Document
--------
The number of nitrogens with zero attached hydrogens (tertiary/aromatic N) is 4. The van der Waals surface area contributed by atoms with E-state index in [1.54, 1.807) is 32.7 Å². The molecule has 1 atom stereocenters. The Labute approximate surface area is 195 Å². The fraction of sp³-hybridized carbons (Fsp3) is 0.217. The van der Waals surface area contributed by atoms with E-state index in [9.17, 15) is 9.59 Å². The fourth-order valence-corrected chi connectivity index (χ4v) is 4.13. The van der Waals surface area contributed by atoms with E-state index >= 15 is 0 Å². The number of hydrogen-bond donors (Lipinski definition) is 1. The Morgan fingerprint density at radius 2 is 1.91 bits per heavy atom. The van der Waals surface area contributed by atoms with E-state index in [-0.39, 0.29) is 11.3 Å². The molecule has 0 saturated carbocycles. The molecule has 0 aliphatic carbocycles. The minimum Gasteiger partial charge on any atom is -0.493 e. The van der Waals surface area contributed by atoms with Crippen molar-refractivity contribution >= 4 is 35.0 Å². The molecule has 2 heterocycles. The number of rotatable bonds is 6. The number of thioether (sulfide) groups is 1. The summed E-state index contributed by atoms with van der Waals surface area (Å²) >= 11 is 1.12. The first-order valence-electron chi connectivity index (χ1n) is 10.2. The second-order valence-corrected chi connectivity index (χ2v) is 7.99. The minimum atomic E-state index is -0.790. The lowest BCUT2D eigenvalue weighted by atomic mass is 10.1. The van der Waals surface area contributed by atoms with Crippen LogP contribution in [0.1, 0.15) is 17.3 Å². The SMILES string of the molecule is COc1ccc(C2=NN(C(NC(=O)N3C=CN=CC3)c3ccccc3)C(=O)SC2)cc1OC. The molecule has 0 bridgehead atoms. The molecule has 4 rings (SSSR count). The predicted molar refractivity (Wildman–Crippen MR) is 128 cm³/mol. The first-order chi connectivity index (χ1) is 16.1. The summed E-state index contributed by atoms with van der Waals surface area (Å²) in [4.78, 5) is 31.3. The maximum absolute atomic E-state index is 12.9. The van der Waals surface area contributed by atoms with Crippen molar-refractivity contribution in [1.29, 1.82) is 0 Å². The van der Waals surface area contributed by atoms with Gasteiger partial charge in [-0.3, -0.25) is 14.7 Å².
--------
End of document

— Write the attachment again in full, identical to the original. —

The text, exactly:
The number of nitrogens with zero attached hydrogens (tertiary/aromatic N) is 4. The van der Waals surface area contributed by atoms with E-state index in [1.54, 1.807) is 32.7 Å². The molecule has 1 atom stereocenters. The Labute approximate surface area is 195 Å². The fraction of sp³-hybridized carbons (Fsp3) is 0.217. The van der Waals surface area contributed by atoms with E-state index in [9.17, 15) is 9.59 Å². The fourth-order valence-corrected chi connectivity index (χ4v) is 4.13. The van der Waals surface area contributed by atoms with E-state index >= 15 is 0 Å². The number of hydrogen-bond donors (Lipinski definition) is 1. The Morgan fingerprint density at radius 2 is 1.91 bits per heavy atom. The van der Waals surface area contributed by atoms with E-state index in [-0.39, 0.29) is 11.3 Å². The molecule has 0 saturated carbocycles. The molecule has 0 aliphatic carbocycles. The minimum Gasteiger partial charge on any atom is -0.493 e. The van der Waals surface area contributed by atoms with Crippen molar-refractivity contribution >= 4 is 35.0 Å². The molecule has 2 heterocycles. The number of rotatable bonds is 6. The number of thioether (sulfide) groups is 1. The summed E-state index contributed by atoms with van der Waals surface area (Å²) >= 11 is 1.12. The first-order valence-electron chi connectivity index (χ1n) is 10.2. The second-order valence-corrected chi connectivity index (χ2v) is 7.99. The minimum atomic E-state index is -0.790. The lowest BCUT2D eigenvalue weighted by atomic mass is 10.1. The van der Waals surface area contributed by atoms with Crippen LogP contribution in [0.1, 0.15) is 17.3 Å². The SMILES string of the molecule is COc1ccc(C2=NN(C(NC(=O)N3C=CN=CC3)c3ccccc3)C(=O)SC2)cc1OC. The molecule has 0 bridgehead atoms. The molecule has 4 rings (SSSR count). The predicted molar refractivity (Wildman–Crippen MR) is 128 cm³/mol. The first-order chi connectivity index (χ1) is 16.1. The summed E-state index contributed by atoms with van der Waals surface area (Å²) in [4.78, 5) is 31.3. The maximum absolute atomic E-state index is 12.9. The van der Waals surface area contributed by atoms with Crippen molar-refractivity contribution in [1.29, 1.82) is 0 Å². The van der Waals surface area contributed by atoms with Gasteiger partial charge in [-0.3, -0.25) is 14.7 Å².